Setup your first EXPRESS.JS BACKEND step by step
Wanna build your own website or app? There is something magical about building an application from scratch and to do that you need both a frontend and a backend. In this post I’m going to take you along the journey of building a backend in Express.js.
First of, let us talk about what Express.js is. Express.js is a popular framework that enables you to build server applications in node.js. You can think of it as the link between your frontend and database. So instead of, linking your database directly to your frontend, you build a backend that handle request and sends data back to your backend in the right format. Just to give you an idea, the following is a list of combination of how you can design you client-server architecture stack.
- Angular.js (Frontend) + Express.js (Backend) + MongoDB (Database)
- Flutter (Frontend) + Express.js (Backend) + MongoDB (Database)
- React.js (Frontend) + Expressjs (Backend) + Firebase (Database)
Now that we know what it is used for, it’s time to setup an Express.js Backend.
Create a new Express.js backend
I like working in VS Code so everything is going to be done using that code editer. If you haven’t already setup your code editer for node.js, you can follow the guide here. Check if you already have installed it by running npm install.
First step into the world of building your own Express.js backend is to create a new project.
Go to VS Code
- In the terminal go to the desired location on your computer where you wanna store your project and write mkdir <project-name>
- Change to the new created folder with cd <project-name>
- Initialize node.js in your new project by writing npm init
- Fill out the questions asked (you can always modify the inputs later)
- You will now find a new file in your folder package.json
- Install Express.js by running npm install express
You folder will now include a new folder node_modules and package-lock.json including all preinstalled packages and the package.json file that will now look something like this:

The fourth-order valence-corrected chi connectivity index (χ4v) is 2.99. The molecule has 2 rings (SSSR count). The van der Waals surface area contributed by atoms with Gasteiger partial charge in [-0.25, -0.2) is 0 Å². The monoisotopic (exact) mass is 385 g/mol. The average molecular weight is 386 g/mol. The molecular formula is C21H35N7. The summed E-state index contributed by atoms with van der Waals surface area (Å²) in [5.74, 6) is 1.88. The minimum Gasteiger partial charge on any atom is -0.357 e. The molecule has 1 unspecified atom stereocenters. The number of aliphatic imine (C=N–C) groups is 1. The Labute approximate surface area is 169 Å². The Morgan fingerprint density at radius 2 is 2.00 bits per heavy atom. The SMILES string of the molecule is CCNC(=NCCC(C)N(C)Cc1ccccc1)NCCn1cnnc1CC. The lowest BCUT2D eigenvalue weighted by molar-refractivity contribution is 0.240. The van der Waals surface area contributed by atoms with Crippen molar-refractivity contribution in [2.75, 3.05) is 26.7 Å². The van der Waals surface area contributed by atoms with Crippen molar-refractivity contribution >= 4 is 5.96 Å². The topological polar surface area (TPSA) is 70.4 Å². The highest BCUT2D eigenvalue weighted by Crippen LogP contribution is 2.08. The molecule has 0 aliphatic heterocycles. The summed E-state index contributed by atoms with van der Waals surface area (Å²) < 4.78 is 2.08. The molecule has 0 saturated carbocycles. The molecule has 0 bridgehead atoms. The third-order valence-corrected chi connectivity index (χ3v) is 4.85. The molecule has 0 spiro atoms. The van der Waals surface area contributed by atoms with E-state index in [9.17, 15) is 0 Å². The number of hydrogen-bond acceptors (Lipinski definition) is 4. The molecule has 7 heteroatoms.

Run the Express.js server
Now that you have installed that right packages it is time to create a file that can run the Express.js backend. So in your folder create a new file called app.js and write the following.
To run your server and see if it gives you the desired outcome, go to your terminal and write node app.js. Go to a browser and type in http://localhost:3000/ and you should now see “Server is up and listerning on port 3000” in your terminal. But ass you can see in the browser it returns with “Cannot GET /”. This is because we haven’t specified a router, so /contact go to the contact page and / goes to the main page. See below how to write the router function. In the function you have req which stands for request and res for respond. This server will therefor respond with “Hello, here is your first Express.js backend” in your browser and “Responding to root route” in your terminal. Remember to restart the server in your terminal.
Return data in json format in Express.js
Lets say you have a datebase with users and you want the route /users to respond with the user information in json format. Then you can define a variable user1 and respond that variable in a json format as shown below.
Optimize your workflow when working with Express.js
To make your life easier when working with your new Express.js backend, you can install the package nodemon. This package automatically restarts your node application when it detects changes in your folder.
Run the following code in your terminal:
sudo npm install -g nodemon
When it is installed you can use nodemon app.js instead of node app.js.
I hope this helped you get started setting up your Express.js backend. If you have any questions or problems please leave a comment and I will see if I can help. If you haven’t decided on which frontend framework you want to use, then check out my post on how to get started working with Flutter.
Have a great day and happy coding 👩🏽💻